'Interim' State Equals No State at All
Only full sovereignty has meaning for Palestinians. Bush can point the way.By HUSSEIN IBISH
Hussein Ibish is communications director for the American-Arab Anti-Discrimination Committee.
June 20 2002
All indications suggest that President Bush's anticipated peace plan for Palestinians and Israelis will only deepen the confusion regarding U.S. policy. Conflicting and contradictory statements from senior officials have left people throughout the region, and many in the United States, at a loss in trying to make out what the administration plans to do.
Now Bush is expected to recommend the creation of an "interim" Palestinian state as the key element in ending 20 months of carnage.
Apparently he will propose taking the status quo of nominal Palestinian rule in 40% of the West Bank and renaming it a state, although it would not have the rights and responsibilities of an actual state. This idea is not simply a nonstarter, it is nonsense.
Interim independence and partial sovereignty make as much sense politically as a woman being somewhat pregnant. Independence and sovereignty are either fully realized or meaningless.
Much the same may be said about the president's repeated calls for the Palestinian Authority to become democratic. While Palestinian reforms are clearly needed, it is absurd to speak of creating a democracy among noncitizens of a nonstate under a foreign military occupation and without meaningful sovereignty.
What is available under such conditions is, at best, the democracy of a high school student council, not that of a free people in a sovereign republic. Americans are heirs to a grand tradition of insight about the basic requirements of liberty and independent self-government--concepts that are casually betrayed by the facile blather about democracy without citizenship.
Meanwhile, Israeli and Palestinian extremists are busy ensuring that the conflict deteriorates to the point where no plan will stop the killing.
The intensity, viciousness and frequency of Palestinian suicide attacks against Israeli civilians have only increased as a result of Israel's recent rampages and the sacking of many West Bank cities. Israel's plan, announced Wednesday, to reoccupy Palestinian-ruled areas is not a change of policy; it's a continuation of Israeli behavior over the last five months. More of the same will meet with just as little success.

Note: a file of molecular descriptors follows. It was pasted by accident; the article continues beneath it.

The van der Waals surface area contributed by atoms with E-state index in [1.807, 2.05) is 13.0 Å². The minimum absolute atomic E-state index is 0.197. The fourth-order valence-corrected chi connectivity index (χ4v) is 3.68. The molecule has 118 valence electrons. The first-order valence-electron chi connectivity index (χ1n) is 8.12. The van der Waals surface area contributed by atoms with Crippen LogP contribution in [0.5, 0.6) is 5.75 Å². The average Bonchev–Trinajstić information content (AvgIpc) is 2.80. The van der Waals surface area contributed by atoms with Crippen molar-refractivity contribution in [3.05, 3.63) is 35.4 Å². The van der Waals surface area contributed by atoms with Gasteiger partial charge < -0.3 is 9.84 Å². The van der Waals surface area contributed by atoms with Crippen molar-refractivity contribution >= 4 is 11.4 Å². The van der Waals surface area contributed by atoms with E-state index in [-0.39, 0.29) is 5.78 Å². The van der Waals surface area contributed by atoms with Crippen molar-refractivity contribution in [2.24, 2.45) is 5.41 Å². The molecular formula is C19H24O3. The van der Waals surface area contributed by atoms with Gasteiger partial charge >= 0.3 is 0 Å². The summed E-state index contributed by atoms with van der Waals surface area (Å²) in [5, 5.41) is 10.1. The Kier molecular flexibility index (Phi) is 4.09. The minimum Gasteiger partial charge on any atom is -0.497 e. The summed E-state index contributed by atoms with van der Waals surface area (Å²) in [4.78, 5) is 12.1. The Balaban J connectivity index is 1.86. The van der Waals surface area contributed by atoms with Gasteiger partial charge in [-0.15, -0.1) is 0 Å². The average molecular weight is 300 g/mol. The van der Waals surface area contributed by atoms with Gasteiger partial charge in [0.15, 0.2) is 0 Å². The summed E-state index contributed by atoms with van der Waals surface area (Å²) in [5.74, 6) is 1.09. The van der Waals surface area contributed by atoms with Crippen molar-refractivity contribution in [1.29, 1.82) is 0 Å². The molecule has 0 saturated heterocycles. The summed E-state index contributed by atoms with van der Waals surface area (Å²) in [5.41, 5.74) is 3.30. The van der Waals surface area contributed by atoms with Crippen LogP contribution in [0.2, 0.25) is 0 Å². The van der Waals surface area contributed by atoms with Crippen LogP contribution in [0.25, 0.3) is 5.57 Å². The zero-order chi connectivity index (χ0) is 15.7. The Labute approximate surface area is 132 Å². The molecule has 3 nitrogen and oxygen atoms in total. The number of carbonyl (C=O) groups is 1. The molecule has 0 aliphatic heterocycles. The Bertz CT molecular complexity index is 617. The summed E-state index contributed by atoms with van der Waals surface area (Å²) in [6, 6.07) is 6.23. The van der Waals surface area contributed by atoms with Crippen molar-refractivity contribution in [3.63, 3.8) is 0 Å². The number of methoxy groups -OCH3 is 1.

And Israel's new "security fence" is another chimera offered up by Israeli Prime Minister Ariel Sharon, who continues to feed his people the illusion that the Palestinian uprising can be crushed and the occupation then continued in peace and security.
According to numerous reports, Sharon told a closed meeting of the U.S. Senate Foreign Relations Committee last week that there would be no peace deal for at least 10 years; that Israel was prepared for a 100-year struggle; that a Palestinian state was out of the question any time soon; and that the key to Israel's security was 1 million new Jewish immigrants.
The irony is that, in spite of the ascendancy of radicals on both sides, there is much for a genuinely committed White House to work with.
The Palestinians still have a secular leadership that is committed to establishing an independent state alongside Israel and that is not, as many falsely claim, dedicated to its destruction. A recent working paper presented to the Bush administration by senior Palestinian officials reiterates several far-reaching concessions made in the 2001 Taba talks regarding borders, Jerusalem, demilitarization and refugees.
The majority of Israelis are still in favor of a two-state solution, and serious progress would surely revive the dormant Israeli peace movement.
The plan forwarded by Saudi Crown Prince Abdullah and adopted by the Arab League provides an excellent basis for multi-party talks designed to create a permanent peace based on total Arab recognition of Israel, provided the occupation ends.
Most important, the Bush administration can proceed on the basis of its own stated positions--including support for an independent Palestinian state--which, if translated into proactive policies, would constitute a decisive intervention on behalf of peace.
What Bush needs to do is embrace his own vision, base U.S. policy on this vision and create a practical plan to bring it quickly into effect.
Despite the extremists, such a policy would enjoy powerful support from a majority of Americans, Israelis and Palestinians, as well as other Arabs.